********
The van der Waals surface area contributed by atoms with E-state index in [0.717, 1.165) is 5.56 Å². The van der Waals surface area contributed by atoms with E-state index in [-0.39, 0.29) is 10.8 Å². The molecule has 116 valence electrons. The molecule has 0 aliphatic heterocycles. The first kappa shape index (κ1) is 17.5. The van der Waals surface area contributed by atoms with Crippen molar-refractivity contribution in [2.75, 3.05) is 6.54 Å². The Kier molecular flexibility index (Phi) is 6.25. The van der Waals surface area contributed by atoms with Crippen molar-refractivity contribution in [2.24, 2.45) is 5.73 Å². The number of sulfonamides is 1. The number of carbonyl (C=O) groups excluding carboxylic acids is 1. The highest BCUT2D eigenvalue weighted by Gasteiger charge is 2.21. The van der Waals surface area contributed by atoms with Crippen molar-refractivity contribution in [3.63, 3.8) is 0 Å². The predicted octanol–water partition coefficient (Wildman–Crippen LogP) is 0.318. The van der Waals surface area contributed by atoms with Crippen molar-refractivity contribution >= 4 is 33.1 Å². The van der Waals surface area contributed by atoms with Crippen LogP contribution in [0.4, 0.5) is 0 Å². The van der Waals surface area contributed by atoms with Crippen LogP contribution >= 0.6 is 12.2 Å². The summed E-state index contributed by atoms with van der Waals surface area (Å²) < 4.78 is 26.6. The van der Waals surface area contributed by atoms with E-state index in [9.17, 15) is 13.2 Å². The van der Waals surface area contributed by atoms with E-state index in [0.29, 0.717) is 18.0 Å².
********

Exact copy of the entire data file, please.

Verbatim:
The van der Waals surface area contributed by atoms with E-state index in [0.717, 1.165) is 5.56 Å². The van der Waals surface area contributed by atoms with E-state index in [-0.39, 0.29) is 10.8 Å². The molecule has 116 valence electrons. The molecule has 0 aliphatic heterocycles. The first kappa shape index (κ1) is 17.5. The van der Waals surface area contributed by atoms with Crippen molar-refractivity contribution in [2.75, 3.05) is 6.54 Å². The Kier molecular flexibility index (Phi) is 6.25. The van der Waals surface area contributed by atoms with Crippen molar-refractivity contribution in [2.24, 2.45) is 5.73 Å². The number of sulfonamides is 1. The number of carbonyl (C=O) groups excluding carboxylic acids is 1. The highest BCUT2D eigenvalue weighted by Gasteiger charge is 2.21. The van der Waals surface area contributed by atoms with Crippen molar-refractivity contribution in [3.63, 3.8) is 0 Å². The predicted octanol–water partition coefficient (Wildman–Crippen LogP) is 0.318. The van der Waals surface area contributed by atoms with Crippen molar-refractivity contribution >= 4 is 33.1 Å². The van der Waals surface area contributed by atoms with Crippen LogP contribution in [0.4, 0.5) is 0 Å². The van der Waals surface area contributed by atoms with Crippen LogP contribution >= 0.6 is 12.2 Å². The summed E-state index contributed by atoms with van der Waals surface area (Å²) < 4.78 is 26.6. The van der Waals surface area contributed by atoms with E-state index in [9.17, 15) is 13.2 Å². The van der Waals surface area contributed by atoms with E-state index in [0.29, 0.717) is 18.0 Å².